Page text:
Rachel Keller’s character of Samantha is explored, peeling back the layers of her past as a Mormon missionary in Tokyo during the late 90s.
Tokyo Vice dives deep into Samantha’s backstory as a Mormon missionary in Japan and what led her to her current dilemma. Rachel Keller plays Samantha Porter in Tokyo Vice’s cast, an expatriate working as a hostess for an exclusive nightclub when audiences first meet her. Samantha is presented as a strong-willed, determined, and professional woman working in Tokyo, but there’s much more going on with her, as the character’s ties to the past return to haunt her present.
Tokyo Vice is a loose adaptation of the memoir by Jake Adelstein, tracking his life as a reporter in Tokyo during the late 90s as he worked the crime beat, particularly covering the Yakuza, where he encountered all manner of individuals within that circle—including hostesses like Keller’s Samantha. Keller has been a steady presence in TV in recent years, with a number of high-profile roles in shows like Legion, Fargo, and Dirty John. She’s set to appear in a number of upcoming feature projects as well, including Butcher’s Crossing with Nicolas Cage and A Man Called Otto with Tom Hanks.
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Early in Tokyo Vice it’s revealed that Samantha has a stockpile of money hidden in her apartment, which she’s been saving to start her own club. It is revealed that she had initially stolen $40,000 dollars from the missionary fund in order to stay in Japan when her mission was over. This theft was not left unanswered, as Samantha’s father paid a man to find her and presumably have her answer for her crimes. However, the man hired to find her has other ideas, blackmailing Samantha by demanding sex in exchange for not turning her over to the authorities.
Mormon Missionaries In Japan Explained (And How Accurate Samantha’s Story Is To Them)
Mormon missions, which are led by The Church of Jesus Christ of Latter-day Saints (LDS Church) aka Mormons, typically last for two years for men and eighteen months for women (which is how long Samantha served). Missionaries are traditionally in their late teens to early twenties (Samantha is 21 when she arrives) and they are typically assigned a same-sex companion (which Samantha also has), both for support and accountability. The mission can be focused on proselytizing or on teaching English as a means to proselytize. For Samantha in Tokyo Vice, teaching English is their focus, as they hand out fliers and eventually recruit men, women, and children to lessons. Mormon missionaries have a strict daily schedule while on their mission, which involves morning prayer and study, before venturing out to proselytize until the late evening. They are forbidden from watching TV and movies, listening to secular music, or using the Internet, and are expected to remain focused on the mission from start to finish, following the strict guidelines of their Missionary Handbook.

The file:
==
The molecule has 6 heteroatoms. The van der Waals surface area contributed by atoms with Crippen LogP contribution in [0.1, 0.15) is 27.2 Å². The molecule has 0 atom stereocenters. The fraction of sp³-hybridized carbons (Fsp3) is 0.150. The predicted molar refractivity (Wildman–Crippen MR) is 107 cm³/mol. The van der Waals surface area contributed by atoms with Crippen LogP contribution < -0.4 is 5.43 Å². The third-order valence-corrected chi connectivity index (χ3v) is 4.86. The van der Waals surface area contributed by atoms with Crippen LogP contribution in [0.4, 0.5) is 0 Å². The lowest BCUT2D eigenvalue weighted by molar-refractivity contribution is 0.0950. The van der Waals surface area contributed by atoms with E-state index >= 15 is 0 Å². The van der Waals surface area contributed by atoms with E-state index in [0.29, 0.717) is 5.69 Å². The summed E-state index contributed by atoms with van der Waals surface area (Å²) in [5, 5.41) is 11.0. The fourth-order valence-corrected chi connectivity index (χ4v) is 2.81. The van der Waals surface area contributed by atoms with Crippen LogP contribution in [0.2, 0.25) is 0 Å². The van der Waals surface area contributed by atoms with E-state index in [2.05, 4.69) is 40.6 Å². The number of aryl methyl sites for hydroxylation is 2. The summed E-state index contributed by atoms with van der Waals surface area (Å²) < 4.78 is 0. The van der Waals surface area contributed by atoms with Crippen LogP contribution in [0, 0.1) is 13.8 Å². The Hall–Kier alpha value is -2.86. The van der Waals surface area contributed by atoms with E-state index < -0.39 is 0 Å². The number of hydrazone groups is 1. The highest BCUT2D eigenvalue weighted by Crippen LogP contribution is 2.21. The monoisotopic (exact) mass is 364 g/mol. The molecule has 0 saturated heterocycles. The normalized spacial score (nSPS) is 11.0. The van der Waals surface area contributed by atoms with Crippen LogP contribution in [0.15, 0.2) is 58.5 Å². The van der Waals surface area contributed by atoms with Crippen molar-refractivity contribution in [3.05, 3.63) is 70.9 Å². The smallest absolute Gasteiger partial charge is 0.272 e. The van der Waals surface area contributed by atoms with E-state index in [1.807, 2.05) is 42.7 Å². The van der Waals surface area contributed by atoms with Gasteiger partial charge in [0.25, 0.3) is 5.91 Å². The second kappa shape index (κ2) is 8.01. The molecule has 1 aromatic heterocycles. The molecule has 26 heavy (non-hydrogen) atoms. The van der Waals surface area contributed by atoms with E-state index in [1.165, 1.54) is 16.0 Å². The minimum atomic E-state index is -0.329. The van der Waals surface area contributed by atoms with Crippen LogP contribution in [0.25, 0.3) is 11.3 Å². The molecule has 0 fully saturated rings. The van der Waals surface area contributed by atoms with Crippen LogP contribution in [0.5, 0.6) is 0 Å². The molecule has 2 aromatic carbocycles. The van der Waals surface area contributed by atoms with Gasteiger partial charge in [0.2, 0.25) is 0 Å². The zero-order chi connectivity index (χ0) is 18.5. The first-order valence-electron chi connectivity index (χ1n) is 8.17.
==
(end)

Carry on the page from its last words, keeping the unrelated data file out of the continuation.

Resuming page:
In Tokyo Vice season 1, episode 5 “Everyone Pays”, Samantha is seen arriving in Japan in 1994, dressed in traditional Mormon clothing and looking far more plain than she does when she’s first seen in the show as a hostess. She is traveling with her female companion and they are later seen in a montage, wearing name tags and soliciting locals on the streets and door-to-door for English lessons, traveling by bike or on foot, and living together in a small apartment, as is common. Samantha reveals she’s from Utah, which is where The Missionary Training Center is located (and where Samantha would’ve learned Japanese prior to her trip), specifically in Provo, Utah. Later in the episode, Samantha goes through her backpack from those days, revealing a copy of The Book of Mormon and her journals, which also includes a photograph of her Mormon family back home in Utah, showing that she also has siblings. Keeping a personal journal is also something that’s encouraged on mission trips, although not required.
What Does Samantha’s CTR Ring Actually Mean?
Samantha also has a ring with the initials “CTR” which in the Mormon religion means “Choose the right”. This is a commonly used motto in the Mormon religion, which is derived from an LDS hymn, and is meant to be a reminder for church members to make the right choice or the most righteous choice in their daily lives. For Samantha, the ring appears to have many meanings, particularly as she tries to navigate her difficult situation of being blackmailed for sex, in lieu of being turned over to authorities, while attempting to start her own club that may or may not push her deeper into the grasp of Tokyo Vice’s Yakuza. However the situation resolves, it appears that Samantha’s ties to Utah, the LDS Church, and her mission in Japan will all play a role in her developing story throughout Tokyo Vice.
Next: Tokyo Vice True Story Explained (And What The TV Show Changes)
New episodes of Tokyo Vice release Thursdays on HBO Max.
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About The Author
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Paul Shirey is a senior news writer for Screen Rant. Formerly the Editor-in-Chief of JoBlo.com, he has over a decade of writing and reporting about the entertainment industry and has covered everything from Comic Con to CinemaCon to Star Wars Celebration, as well as covering numerous set visits and junkets all over the world. He is passionate about film, comics, TV and spends way too much on collectibles. A proud father, a combat veteran, dog lover, gym rat, coffee enthusiast and all around equal opportunity doughnut devourer, you can follow his daily exploits on Twitter and Instagram, as well as YouTube Videos on The Arctic Ninja Network.
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